It was Gary’s idea. He’s always been good at figuring things out, and I think he was a scientist or a teacher in his pre-life. When vampires morph, we retain some of our human qualities. We just don’t give a shit. We’re so addicted to the high of the feed, we don’t have time to grieve our past. Gary calls me ‘the princess’. He says I’m lazy, prissy and expect a lot compliments. I don’t remember much about before, but sometimes I imagine waltzing in a candlelit ballroom. I have to admit I’m sick of the filth, but that’s not my biggest problem right now. It’s the bunch of new babies that need constant attention.
The problem with a health nut is they don’t really party. It’s impossible to find them out and at risk after dark. They sometimes go for a run before dawn, but vampires don’t and more importantly can’t, chase down a meal. Plus, the new youth fight back when attacked, and vampires don’t brawl. The only good blood was tucked into bed before midnight, protected by motion detectors and yappy little dogs. We needed to find a way to get the millennials to come to us.
Gary and I were nesting in a storage shed in the warehouse district. We were surviving on rats which made us so sickly we could barely function and the gentrification and real estate prices had us really nervous. We were constantly on edge, listening for sounds of attention to the grimy lot our shed was on. We were so weak and vulnerable that fleeing and finding another den would probably mean the end for us. We knew there was gourmet blood to be had, but it was just out of reach. Sometimes we’d smell it nearby, but it was always during the day. Prime blood these days is a mover and a shaker. It’s hard to catch.
I’d given up, but Gary can be great in a crisis and he used to be a really good guy. Once in San Francisco in 1851, we were the victims of arson. There were about ten of us, and we were living off the gold rushers who drank themselves into a stupor and passed out in the mud. We’d been nesting in the basement of a store and my guess is the sapiens suspected we were there, and tried to burn us out. I had just fed and was out of my mind in delirium, but Gary found a wheelbarrow and carted me to safety before sunrise. Fires used to happen to us a lot in San Francisco back then. They were always trying to burn us to death.
But now it was just the two of us and we were starving. We could barely move, but lured by the scent of prime blood one night, we crawled out and huddled in the sewage behind a dumpster. And there they were. Healthy, juicy sapiens wandering around a food truck in the middle of the night. It was well-lit, packed and absolute torture. We watched them eat for hours, until they slowly dispersed and it was just the cook, alone in his headphones. We seeped through the gutter, slithered inside and pulled the door behind us. Before the guy even knew we were there, I latched on to his ankle and he crumbled to the floor. The last thing I remember thinking before I succumbed to my high was that I never knew Gary could drive.
When I came to it was three days later. Gary had driven us to safety and kept me wet with bottled water. It was glorious and I felt reborn. Lucky for Gary, the cook was that rare breed of sapien that morphs into a vamp, because he didn’t die. He had enough juice in him for Gary to feed, and the three of us stayed cocooned in that locked down and pitch black truck for a week, Gary and I getting stronger, the cook mewing and morphing.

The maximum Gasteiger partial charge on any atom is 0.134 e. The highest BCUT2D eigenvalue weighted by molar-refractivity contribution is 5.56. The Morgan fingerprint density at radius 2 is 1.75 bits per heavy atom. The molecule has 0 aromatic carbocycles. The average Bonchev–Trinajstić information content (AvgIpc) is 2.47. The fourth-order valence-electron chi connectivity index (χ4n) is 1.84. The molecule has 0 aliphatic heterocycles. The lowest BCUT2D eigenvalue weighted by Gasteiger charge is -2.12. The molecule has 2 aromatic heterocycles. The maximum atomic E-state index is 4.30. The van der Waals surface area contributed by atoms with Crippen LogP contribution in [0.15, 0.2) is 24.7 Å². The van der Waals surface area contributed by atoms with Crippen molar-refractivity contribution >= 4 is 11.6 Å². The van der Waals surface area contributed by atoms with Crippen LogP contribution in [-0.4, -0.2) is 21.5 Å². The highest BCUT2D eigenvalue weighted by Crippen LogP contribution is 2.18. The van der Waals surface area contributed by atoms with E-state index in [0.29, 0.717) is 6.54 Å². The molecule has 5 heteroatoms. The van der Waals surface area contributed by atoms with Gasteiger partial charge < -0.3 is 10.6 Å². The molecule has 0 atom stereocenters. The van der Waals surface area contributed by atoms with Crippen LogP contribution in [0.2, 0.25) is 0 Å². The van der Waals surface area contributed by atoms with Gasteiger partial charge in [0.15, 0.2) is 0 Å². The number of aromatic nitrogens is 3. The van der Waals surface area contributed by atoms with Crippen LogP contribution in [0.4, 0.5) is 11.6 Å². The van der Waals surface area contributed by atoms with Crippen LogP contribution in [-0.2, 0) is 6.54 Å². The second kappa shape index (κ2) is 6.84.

Turns out the millennials can’t resist a food truck. You can park that thing anywhere in the middle of the night and at least one of them will knock on the door demanding attention. And they’re so distracted with their phones and their music that it’s easy to sneak up from behind and pull them inside. We may never go hungry again and we’re stronger than ever. We even found an abandoned warehouse with a loading dock, so we have darkness, safety and secrecy. Things would be fine, if we could only agree on the babies. We’ve morphed so many millennials that the baby vamps are everywhere.
Gary wants to raise them all. He wants to grow an empire and bring us back from the brink of extinction. He loves the idea of having them around but doesn’t do shit to take care of them. And millennials are the most demanding morphs I’ve ever seen. No matter how many bottles of blood I shove in their mouths or how much water I dump on their heads, it’s never enough. They never stop crying.
Gary and I fight all the time now. He goes out all the time and sometimes doesn’t come back for days. When he does show up, he always brings food, but other than that, he’s no help at all. He’s either drinking blood and making more work for me while I help him recover or he’s hiding in the rafters. And there are so many baby vamps that we can’t leave them alone. I’m dying to get out for a night, but Gary won’t teach me to drive. He says it’s too dangerous, but I think he worries I wouldn’t come back. He’s keeping me trapped and isolated. He does step in when I need to eat, but even then he’s a huge disappointment. He wakes me up too soon and barely gets me wet anymore. So I’m stuck here alone with the babies while Gary lives it up and ignores me. I never wanted this. I never asked to be a mother. So the next time one of those detestable, selfish and underdeveloped baby vamps cries, I’m going to kill it. Then I’m going to kill that ass-hole Gary. Then I’ll kill myself.
Written by Kris K. Quinn